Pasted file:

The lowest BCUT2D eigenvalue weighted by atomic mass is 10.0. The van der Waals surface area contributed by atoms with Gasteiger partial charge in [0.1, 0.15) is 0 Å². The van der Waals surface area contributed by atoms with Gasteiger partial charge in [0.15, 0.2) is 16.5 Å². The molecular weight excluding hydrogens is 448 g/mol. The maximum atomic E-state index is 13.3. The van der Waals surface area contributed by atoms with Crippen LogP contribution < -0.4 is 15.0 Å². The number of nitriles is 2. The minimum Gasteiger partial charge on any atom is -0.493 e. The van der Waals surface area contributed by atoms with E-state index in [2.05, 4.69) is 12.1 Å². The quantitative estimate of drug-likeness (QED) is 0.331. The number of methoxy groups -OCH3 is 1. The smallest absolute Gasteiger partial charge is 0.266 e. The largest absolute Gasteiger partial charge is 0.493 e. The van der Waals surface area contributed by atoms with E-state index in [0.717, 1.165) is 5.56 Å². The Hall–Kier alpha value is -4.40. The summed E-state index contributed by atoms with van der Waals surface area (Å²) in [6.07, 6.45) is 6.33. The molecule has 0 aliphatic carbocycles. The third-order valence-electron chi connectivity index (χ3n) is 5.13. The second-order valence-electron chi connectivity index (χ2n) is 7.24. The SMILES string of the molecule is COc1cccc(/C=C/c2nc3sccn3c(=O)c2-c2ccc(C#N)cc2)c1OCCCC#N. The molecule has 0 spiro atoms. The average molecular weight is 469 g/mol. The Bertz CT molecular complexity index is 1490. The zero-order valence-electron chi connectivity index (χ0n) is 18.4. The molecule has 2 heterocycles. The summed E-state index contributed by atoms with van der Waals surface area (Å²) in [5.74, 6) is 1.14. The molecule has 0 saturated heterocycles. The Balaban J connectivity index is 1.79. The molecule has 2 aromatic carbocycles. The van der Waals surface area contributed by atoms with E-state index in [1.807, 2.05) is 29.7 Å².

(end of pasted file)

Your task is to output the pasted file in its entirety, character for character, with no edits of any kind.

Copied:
The lowest BCUT2D eigenvalue weighted by atomic mass is 10.0. The van der Waals surface area contributed by atoms with Gasteiger partial charge in [0.1, 0.15) is 0 Å². The van der Waals surface area contributed by atoms with Gasteiger partial charge in [0.15, 0.2) is 16.5 Å². The molecular weight excluding hydrogens is 448 g/mol. The maximum atomic E-state index is 13.3. The van der Waals surface area contributed by atoms with Crippen LogP contribution < -0.4 is 15.0 Å². The number of nitriles is 2. The minimum Gasteiger partial charge on any atom is -0.493 e. The van der Waals surface area contributed by atoms with E-state index in [2.05, 4.69) is 12.1 Å². The quantitative estimate of drug-likeness (QED) is 0.331. The number of methoxy groups -OCH3 is 1. The smallest absolute Gasteiger partial charge is 0.266 e. The largest absolute Gasteiger partial charge is 0.493 e. The van der Waals surface area contributed by atoms with E-state index in [0.717, 1.165) is 5.56 Å². The Hall–Kier alpha value is -4.40. The summed E-state index contributed by atoms with van der Waals surface area (Å²) in [6.07, 6.45) is 6.33. The molecule has 0 aliphatic carbocycles. The third-order valence-electron chi connectivity index (χ3n) is 5.13. The second-order valence-electron chi connectivity index (χ2n) is 7.24. The SMILES string of the molecule is COc1cccc(/C=C/c2nc3sccn3c(=O)c2-c2ccc(C#N)cc2)c1OCCCC#N. The molecule has 0 spiro atoms. The average molecular weight is 469 g/mol. The Bertz CT molecular complexity index is 1490. The zero-order valence-electron chi connectivity index (χ0n) is 18.4. The molecule has 2 heterocycles. The summed E-state index contributed by atoms with van der Waals surface area (Å²) in [5.74, 6) is 1.14. The molecule has 0 saturated heterocycles. The Balaban J connectivity index is 1.79. The molecule has 2 aromatic carbocycles. The van der Waals surface area contributed by atoms with E-state index in [1.807, 2.05) is 29.7 Å².